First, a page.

There were quite a few groups getting to the wall at the same time, so there was already a bit of a queue! The climb was tough. There were places where you had to scramble up, very narrow paths along edges of the cliff. At times I was hugging the wall! There were some small jumps too! At one point Gemma’s leg got completely stuck! But we managed to get her out!

As we were having so much trouble, clinging on, using our hands, throwing bags ahead at times, the porters breezed past us. The porters really are amazing, I don’t know how they climbed the wall so fast and with such ease!

After what felt like hours of scrambling, climbing and pulling ourselves up, our group finally reached the top of the wall! At the top were a group of Germans with a guitar and ukulele, they were celebrating their success by playing music! One of our group had spoken to them last night and it turns out that they had done some proper training for Kilimanjaro – doing cardio exercise with less oxygen. Now we were all worried as none of us had done anything like that!

Into The Valley

As the Germans finished their singing and headed off to the next part of the day’s walk, we all decided to have a sing-song. So we did a ‘brilliant’ rendition of Bohemian Rhapsody… We possibly killed it… Nevermind!

The next part of the walk was descending into a valley. Seriously, we’ve just climbed all the way up here to go back down? But down we had to go. And then back up! Yes, the other side of the valley we had to climb back up! We were all still feeling good though after Barranco Wall, so me and Dave kept singing, some of the others joined in when they knew the song, but we have strange taste in music!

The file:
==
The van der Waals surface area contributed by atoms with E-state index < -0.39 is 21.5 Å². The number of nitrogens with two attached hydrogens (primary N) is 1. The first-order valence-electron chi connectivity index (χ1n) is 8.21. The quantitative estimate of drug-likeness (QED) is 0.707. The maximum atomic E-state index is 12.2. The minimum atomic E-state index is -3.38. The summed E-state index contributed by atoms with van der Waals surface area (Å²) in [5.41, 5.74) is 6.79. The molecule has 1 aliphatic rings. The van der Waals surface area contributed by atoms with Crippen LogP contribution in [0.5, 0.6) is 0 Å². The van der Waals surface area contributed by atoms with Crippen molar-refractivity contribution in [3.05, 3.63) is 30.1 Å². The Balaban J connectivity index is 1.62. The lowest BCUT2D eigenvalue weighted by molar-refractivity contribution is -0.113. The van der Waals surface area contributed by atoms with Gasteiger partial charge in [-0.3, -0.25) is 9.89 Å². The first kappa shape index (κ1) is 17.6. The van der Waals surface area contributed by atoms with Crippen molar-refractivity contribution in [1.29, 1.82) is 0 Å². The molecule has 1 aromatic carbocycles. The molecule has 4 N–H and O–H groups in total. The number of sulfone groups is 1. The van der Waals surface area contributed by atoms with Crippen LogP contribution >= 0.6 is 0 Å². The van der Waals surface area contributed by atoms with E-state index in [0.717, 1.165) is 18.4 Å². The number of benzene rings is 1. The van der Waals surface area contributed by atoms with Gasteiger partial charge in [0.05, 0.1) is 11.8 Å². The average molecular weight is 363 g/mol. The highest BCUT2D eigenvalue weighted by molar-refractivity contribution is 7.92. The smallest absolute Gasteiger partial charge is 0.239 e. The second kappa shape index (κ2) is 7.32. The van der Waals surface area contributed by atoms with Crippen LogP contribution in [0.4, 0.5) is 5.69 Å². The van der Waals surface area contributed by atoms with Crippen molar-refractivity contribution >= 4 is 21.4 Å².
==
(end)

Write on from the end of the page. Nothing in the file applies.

Another group passed us at some point, and told us they were enjoying our singing. I think we were giving them some amusing entertainment rather than being amazing singers!


We got to Karanga Valley camp and were blown away by the views. Our porters quickly brought us water to wash with then we gathered in the communal tent for a hot lunch. Lunch this time was pasta, made a nice change!

Looking Over Karanga Valley In Mist

Looking Over Karanga Valley In Mist

Faraja then came in to talk to us. He asked what we wanted to do for the afternoon. We could either have a rest or if we wanted we could go for a little walk. Me, Dave and Gemma were well up for a little walk, so we arranged to meet in half an hour, as I wanted to see if I could find my camera. Faraja seemed really worried that I hadn’t had my camera all day, and a little upset that I hadn’t told him. But I knew it must be somewhere. He also told us that ‘Karanga’ is Swahili for ‘Peanut’. But I can not remember why it is called the ‘peanut valley’… Peanuts growing there seems too obvious!